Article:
Everyone deals with cancer, changes, loss and grief in their own way. Grief is as unique and individual as falling in love. There's no right or wrong way to grieve. It's very personal and your reactions will vary depending on several factors.
Personality is shaped by genes (meaning it can be inherited from a parent) as well as by life experiences. Some people find it easier to talk about how they feel than others. You may be the type of person who finds relief from crying while others find ‘letting go' and crying very difficult. Some people say they like to ‘mull things over' or ‘sort things through' alone before they reach out to tell people how they're really feeling.
People's reactions to changes due to cancer can be influenced by cultural views and religious beliefs. How you cope with serious changes and losses will depend a lot on your own values and how you view the world.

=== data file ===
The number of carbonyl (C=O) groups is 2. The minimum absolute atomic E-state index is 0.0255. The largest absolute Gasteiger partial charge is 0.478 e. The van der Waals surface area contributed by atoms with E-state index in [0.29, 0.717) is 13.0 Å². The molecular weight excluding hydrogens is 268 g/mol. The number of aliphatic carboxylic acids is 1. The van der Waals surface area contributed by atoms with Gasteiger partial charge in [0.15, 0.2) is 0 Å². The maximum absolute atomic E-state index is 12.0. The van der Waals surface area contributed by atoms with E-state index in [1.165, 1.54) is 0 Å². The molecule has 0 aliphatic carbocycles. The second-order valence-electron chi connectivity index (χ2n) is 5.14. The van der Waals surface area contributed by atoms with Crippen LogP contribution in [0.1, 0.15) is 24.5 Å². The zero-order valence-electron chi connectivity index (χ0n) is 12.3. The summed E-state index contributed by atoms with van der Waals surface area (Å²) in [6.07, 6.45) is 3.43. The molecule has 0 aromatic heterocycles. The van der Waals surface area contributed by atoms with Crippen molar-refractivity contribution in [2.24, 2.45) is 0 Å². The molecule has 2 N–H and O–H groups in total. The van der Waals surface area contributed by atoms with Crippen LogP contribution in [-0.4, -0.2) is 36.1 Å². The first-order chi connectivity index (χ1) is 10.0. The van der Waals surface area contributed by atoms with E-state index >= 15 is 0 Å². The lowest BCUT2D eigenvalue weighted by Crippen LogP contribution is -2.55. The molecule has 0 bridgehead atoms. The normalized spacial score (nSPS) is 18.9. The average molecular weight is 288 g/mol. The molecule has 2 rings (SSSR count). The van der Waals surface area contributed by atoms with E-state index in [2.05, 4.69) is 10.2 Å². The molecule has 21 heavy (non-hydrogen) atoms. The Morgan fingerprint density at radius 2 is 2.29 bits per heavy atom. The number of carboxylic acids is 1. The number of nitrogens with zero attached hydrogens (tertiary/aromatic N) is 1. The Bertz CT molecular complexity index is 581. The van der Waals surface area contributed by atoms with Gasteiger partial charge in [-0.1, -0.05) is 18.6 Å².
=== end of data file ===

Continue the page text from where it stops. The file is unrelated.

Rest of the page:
'In my culture it's not really accepted to talk about your deep emotions, especially as a man. I felt I had to pretend nothing much had happened, especially with my wife and children, when in actual fact I felt like my whole life and body had changed. And for the worse! I felt lost and lonely. I wanted to tell someone but I just kept burying it until a nurse suggested I look for a support group. This was the best thing for me. I found other men I could talk to knowing that what I said was not going to be repeated to anyone else. Things changed for me once I had the support from others who had been through a similar experience.' — Frank, 69
'I found my faith helped me accept my losses better. Without it I don't know what I would have done.' — Betty, 59